Performance: The iPhone 5s, so far, does not feel much snappier than the iPhone 5. This is not exactly a negative thing; the iPhone 5’s system speed is already fantastic. Moving around the operating system and launching apps mostly feels the same on the 5s as with the 5. I’ve done some unscientific measurements by launching the same apps simultaneously on both devices, but the results are always close.

For those coming from an iPhone 5, the speed increase will not be very noticeable for minor tasks. I remember when I upgraded from an iPhone 3G to iPhone 3GS, the speed increases were certainly visible to me throughout the system. Moving from the iPhone 5 to iPhone 5s does not take the same leap in my usage. However, those upgrading from anything below an iPhone 5 will be delighted. The speed difference between my A5-based iPad on iOS 7 and this iPhone 5s are night and day.

The new speed is slightly visible in terms of animations. For example, swiping through Home screens on the 5s feels ever-so-slightly smoother than on the 5. Moving between camera modes on the iPhone 5s is noticeably quicker than on the 5, and even swiping down to access system-search on the 5s’s Home screen is smoother than on the 5. Similarly smoother is swiping down the transparent Notification Center panel.

Another unscientific speed test I often like to test with phones is the speed of rotating an app interface. For example, rotating the Music app from portrait to landscape opens up a new “Album Wall” view, and changing the orientation of the Calculator app moves between a simple interface and a Scientific Calculator mode. So far, I’ve felt no difference here between the new phones.

I have also tested the speed of turning off and turning on the phones. The speed of booting down has been consistently the same, but booting up the device has been approximately 2-3 seconds quicker on the 5s. Both of these phones are running mostly the same content.

Another place where you will find a difference is in booting up graphically-heavy games. Games seem to load more quickly for me, but I have not fully tested gameplay in titles such as the new Infinity Blade.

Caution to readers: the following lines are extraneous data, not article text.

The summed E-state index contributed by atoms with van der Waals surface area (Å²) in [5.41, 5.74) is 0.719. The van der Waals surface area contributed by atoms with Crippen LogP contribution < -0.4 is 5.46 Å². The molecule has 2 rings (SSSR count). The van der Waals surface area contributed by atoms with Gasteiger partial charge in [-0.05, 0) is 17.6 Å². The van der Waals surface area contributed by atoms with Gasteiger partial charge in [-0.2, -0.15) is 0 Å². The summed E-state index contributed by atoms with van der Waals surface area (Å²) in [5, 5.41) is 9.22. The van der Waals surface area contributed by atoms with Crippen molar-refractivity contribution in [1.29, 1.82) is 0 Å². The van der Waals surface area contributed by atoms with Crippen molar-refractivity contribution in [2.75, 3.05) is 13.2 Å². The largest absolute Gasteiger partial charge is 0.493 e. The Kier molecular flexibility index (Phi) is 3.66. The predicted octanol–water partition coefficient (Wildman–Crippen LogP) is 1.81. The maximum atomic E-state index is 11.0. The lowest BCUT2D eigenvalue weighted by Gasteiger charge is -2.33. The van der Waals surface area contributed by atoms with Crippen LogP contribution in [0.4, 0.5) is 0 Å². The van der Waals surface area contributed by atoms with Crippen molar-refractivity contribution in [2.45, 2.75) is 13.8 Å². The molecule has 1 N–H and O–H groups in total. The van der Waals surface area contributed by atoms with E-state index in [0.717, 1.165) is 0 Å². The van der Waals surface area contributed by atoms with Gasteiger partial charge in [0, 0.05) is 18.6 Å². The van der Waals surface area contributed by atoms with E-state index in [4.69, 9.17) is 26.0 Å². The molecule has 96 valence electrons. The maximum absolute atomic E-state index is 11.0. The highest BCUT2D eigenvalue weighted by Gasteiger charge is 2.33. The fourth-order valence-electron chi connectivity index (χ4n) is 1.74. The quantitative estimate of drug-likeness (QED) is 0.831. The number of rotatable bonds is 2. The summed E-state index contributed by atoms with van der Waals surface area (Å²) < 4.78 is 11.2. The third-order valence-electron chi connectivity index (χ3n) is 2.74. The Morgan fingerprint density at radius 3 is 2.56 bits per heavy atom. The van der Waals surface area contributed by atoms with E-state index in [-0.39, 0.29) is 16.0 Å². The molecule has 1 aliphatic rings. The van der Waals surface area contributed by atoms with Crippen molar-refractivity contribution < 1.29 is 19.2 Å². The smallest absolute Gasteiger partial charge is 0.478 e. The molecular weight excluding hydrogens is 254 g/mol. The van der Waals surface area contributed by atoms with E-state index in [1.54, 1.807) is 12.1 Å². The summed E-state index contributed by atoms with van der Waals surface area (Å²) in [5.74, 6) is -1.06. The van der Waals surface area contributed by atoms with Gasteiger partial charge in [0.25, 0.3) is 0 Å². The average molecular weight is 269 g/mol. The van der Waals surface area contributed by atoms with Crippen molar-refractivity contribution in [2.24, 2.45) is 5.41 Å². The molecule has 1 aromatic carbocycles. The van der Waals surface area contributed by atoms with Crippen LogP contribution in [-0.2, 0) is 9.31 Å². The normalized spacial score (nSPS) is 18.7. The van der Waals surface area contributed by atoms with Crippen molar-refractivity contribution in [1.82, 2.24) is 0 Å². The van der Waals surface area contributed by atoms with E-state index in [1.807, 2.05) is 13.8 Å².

I feel as if the iPhone 5s would seem even faster than the iPhone 5 if it were not for some of iOS 7’s lengthy animations. Animations that deal with length are mostly present with launching apps, closing apps, and unlocking the phone. Apple should decrease this glitz.


Speaker: With phones that play media like games, music, and video, the audio quality is important. The iPhone 5’s speaker sounds solid, and the 5s’s speaker sounds seems to have equal performance. An App Store decibel meter tells me that the 5s is literally a couple to a few decibels louder than the 5, but this is unscientific, casual testing.


Camera: I haven’t used or compared the camera much, but the speed of taking photos is clearly quicker on the 5s. Burst Mode works well and the user-interface for navigating between your several shots is simple.

Likewise with slow-motion mode, taking 120 frames-per-second video is fun, and the system for choosing which parts if your shot that you want to be slowed down is simple to use. A couple people tell me that they have had trouble playing back the slow-motion video via AirPlay on an Apple TV, but the results are not consistent.

The new True Tone dual-LED flash has made for noticeably better night-time photos. Control Center’s flashlight feature only lights up the top bulb, but I don’t consider this a flaw, just something I was curious about.